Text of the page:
Prepping the Essentials
Extreme weather is no surprise, but for some reason many of us think the worst just won’t happen to us. Unfortunately, disaster can strike at any time, and no one is immune. Having the essentials prepared in case of inclement weather or worse a natural disaster level weather event is key to, forgive my pun, weathering the storm. Review your winter storm preparation checklist which can double as a disaster or extreme weather checklist if winter weather is not your main concern. So, what are the essentials?
- Food – enough for three days, shelf stable, easy to prepare
- Water—bottled and enough for each person for three days
- Proper Clothing—layers of clothing and good, outdoor walking shoes
- Emergency supplies—first aid kit, batteries + flashlights, candles + matches, any necessary tools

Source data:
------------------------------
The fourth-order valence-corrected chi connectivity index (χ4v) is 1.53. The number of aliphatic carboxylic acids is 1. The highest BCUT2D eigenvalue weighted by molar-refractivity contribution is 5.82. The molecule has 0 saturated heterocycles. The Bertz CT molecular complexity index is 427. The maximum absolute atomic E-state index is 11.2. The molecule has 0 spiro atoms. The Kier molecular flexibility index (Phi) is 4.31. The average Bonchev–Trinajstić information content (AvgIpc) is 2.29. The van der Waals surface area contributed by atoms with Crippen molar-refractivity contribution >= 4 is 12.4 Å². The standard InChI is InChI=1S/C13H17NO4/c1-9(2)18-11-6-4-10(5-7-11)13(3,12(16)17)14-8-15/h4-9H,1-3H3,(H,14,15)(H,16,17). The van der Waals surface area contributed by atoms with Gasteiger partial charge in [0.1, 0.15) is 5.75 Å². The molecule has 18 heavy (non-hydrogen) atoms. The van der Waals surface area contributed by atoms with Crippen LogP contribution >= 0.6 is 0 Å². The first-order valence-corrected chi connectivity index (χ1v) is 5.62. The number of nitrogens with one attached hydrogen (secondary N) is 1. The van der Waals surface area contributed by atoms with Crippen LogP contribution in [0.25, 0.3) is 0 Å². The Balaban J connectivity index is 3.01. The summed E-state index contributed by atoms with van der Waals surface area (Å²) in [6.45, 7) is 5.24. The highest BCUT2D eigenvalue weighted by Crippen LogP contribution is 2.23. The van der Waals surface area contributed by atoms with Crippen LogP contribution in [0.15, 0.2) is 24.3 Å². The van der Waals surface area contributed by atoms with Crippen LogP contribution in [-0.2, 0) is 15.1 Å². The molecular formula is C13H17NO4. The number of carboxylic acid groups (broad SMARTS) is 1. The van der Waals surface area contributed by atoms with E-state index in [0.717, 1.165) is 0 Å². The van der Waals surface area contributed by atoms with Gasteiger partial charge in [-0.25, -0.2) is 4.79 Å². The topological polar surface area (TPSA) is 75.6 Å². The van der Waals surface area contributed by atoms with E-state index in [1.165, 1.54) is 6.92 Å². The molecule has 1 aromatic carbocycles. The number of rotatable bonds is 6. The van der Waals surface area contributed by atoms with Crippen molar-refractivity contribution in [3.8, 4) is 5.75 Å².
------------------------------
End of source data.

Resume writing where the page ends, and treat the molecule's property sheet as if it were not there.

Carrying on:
- Evacuation Plan—a map is a must, multiple routes planned, and a fueled-up vehicle
Spending a little time preparing the essentials can save you valuable minutes when disaster strikes. Even a few moments could be the difference between a good result and a bad result when facing extreme weather. The comprehensive Preparing for Disaster pdf6 available from FEMA is an excellent resource that every family should review together. It’s important to make sure all members of the family, including children, are aware of the family emergency plan including where to meet up if necessary. FEMA suggests that you regularly review, revise, and maintain your plans and emergency preparedness kit.
Of course, not every weather event is an emergency. Each year, winter storms create extremely difficult situations for people across the US. In 2022, as a fun follow up to the massive storms and power outages of 2021, 1.7M customers lost power8 during the winter weather events that took place over the Christmas holidays. Losing power during a winter storm is extremely dangerous for our most vulnerable citizens which means preparation for these events has never been more important.